Cleveland Browns Receivers Begin To Defy the Pundits

J GatskieCorrespondent IAugust 18, 2010

The Cleveland Browns receiving corps have been criticized almost universally in every form of offseason media.

Athlon Sports gave the Browns receivers a grade of D and ranks Mohamed Massaquoi as the 58th best receiver in the league and Joshua Cribbs No. 66.

According to an article written by the Bleacher Report's Browns Featured Columnist Daniel Wolf, Yahoo's Jason Cole ranks the Browns receivers as the worst in the NFL. EA Sports popular football game Madden Football ranks Cribbs and Massaquoi as mediocre and the rest of the receivers as poor.

Perhaps it was just a figment of preseason smoke and mirrors, but the Browns receivers sure looked better than a collective destined to relive the shop of horrors that was our passing attack last season.

Whether it was second year receiver Brian Robiskie running the precise routes he was touted for at Ohio State and hauling in three passes—including a touchdown on a laser from new quarterback Seneca Wallace—or tight end Evan Moore picking up where he left off in 2009 with three catches and forcing his way on the field despite the free agent signings of two formidable tight ends, the receivers for the most part looked very good against Green Bay.

Twelve separate Browns caught passes against the Packers. The Browns had multiple games where the team didn't total even 12 completions last year.

When Browns President Mike Holmgren was hired, he was quoted as saying he didn't think the Browns needed a veteran receiver because the ones they had were getting open.

He stated that incumbent quarterbacks Derek Anderson and Brady Quinn simply couldn't get them the ball.

Obviously, credit must be given to the Browns new quarterbacks, who controlled the huddle, got everybody lined up properly for the most part, found the open receiver, and delivered catchable balls.

This was a remarkable 180-degree turnaround from last season, when Anderson consistently misfired and Quinn threw mostly short or into coverage.

Whether it was Delhomme going 6-of-7 and spreading it around with two separate 17-yard completions—one to Evan Moore and the other to Mohamed Massaquoi—and a 12-yarder to Massaquoi on fourth and one, or Seneca Wallace going 4-of-8 for 72 yards for two scores, the Browns top two quarterbacks definitely had a synergy going on with their teammates.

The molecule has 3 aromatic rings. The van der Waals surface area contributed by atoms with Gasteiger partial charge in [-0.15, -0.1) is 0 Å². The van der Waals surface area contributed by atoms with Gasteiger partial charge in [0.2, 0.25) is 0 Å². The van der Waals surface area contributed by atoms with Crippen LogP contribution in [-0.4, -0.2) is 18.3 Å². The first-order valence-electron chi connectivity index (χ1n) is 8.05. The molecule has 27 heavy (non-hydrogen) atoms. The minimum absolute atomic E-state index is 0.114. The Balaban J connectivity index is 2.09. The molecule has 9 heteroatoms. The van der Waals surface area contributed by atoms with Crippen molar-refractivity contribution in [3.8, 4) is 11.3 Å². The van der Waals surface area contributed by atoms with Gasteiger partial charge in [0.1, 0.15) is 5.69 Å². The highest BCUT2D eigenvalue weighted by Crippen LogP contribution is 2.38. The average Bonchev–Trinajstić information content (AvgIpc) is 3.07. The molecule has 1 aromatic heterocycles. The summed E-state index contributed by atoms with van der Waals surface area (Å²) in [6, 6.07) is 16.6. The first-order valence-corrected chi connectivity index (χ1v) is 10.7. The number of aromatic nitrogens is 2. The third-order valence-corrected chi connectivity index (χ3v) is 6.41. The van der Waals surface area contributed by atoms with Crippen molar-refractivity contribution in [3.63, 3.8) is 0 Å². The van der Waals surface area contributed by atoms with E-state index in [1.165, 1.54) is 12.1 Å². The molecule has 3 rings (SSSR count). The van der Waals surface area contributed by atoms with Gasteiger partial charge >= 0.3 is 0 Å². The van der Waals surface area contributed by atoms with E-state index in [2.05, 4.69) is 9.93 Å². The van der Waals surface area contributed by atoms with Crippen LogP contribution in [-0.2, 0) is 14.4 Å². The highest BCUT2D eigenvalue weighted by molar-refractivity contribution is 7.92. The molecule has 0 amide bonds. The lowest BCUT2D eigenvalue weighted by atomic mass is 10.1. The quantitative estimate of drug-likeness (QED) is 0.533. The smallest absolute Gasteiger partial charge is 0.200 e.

Wallace found three different sets of hands on his two scoring drives: Robiskie twice, once for a 13 yard touchdown; tight end Ben Watson for a 20 yard TD strike off a beautiful ball fake on an out; and running back Peyton Hillis on a nicely executed screen for 26 yards.

The Browns receivers also made themselves available to quarterbacks Brett Ratliff and Colt McCoy, who combined for 12 completions but missed connections on a few throws that I'm sure the young quarterbacks wanted back.

Personally, I really like Jake Allen's length and hands. He had two catches for 15 yards and had another intermediate out that he made a very nice grab on but had a foot out of bounds.

Tight end Alex Smith led the team with three catches for 37 yards and between him, Watson, and Moore we are stacked at tight end.

Overall, I think the receivers made an outstanding showing against Green Bay and I can begin to see the wisdom in Holmgren's reluctance to sign a significant veteran wide receiver.

Bobby Engram didn't have any catches and I would hate to see us part with a Carlton Mitchell or a Jake Allen just to keep Engram around come the start of the season.

Granted, it was only one preseason game, but tangibles like precise route running, correctly lining up in formation, and actually catching the ball are definitely positive steps forward.

The pundits who so thoroughly ripped our receivers are going to be in for a big surprise this season.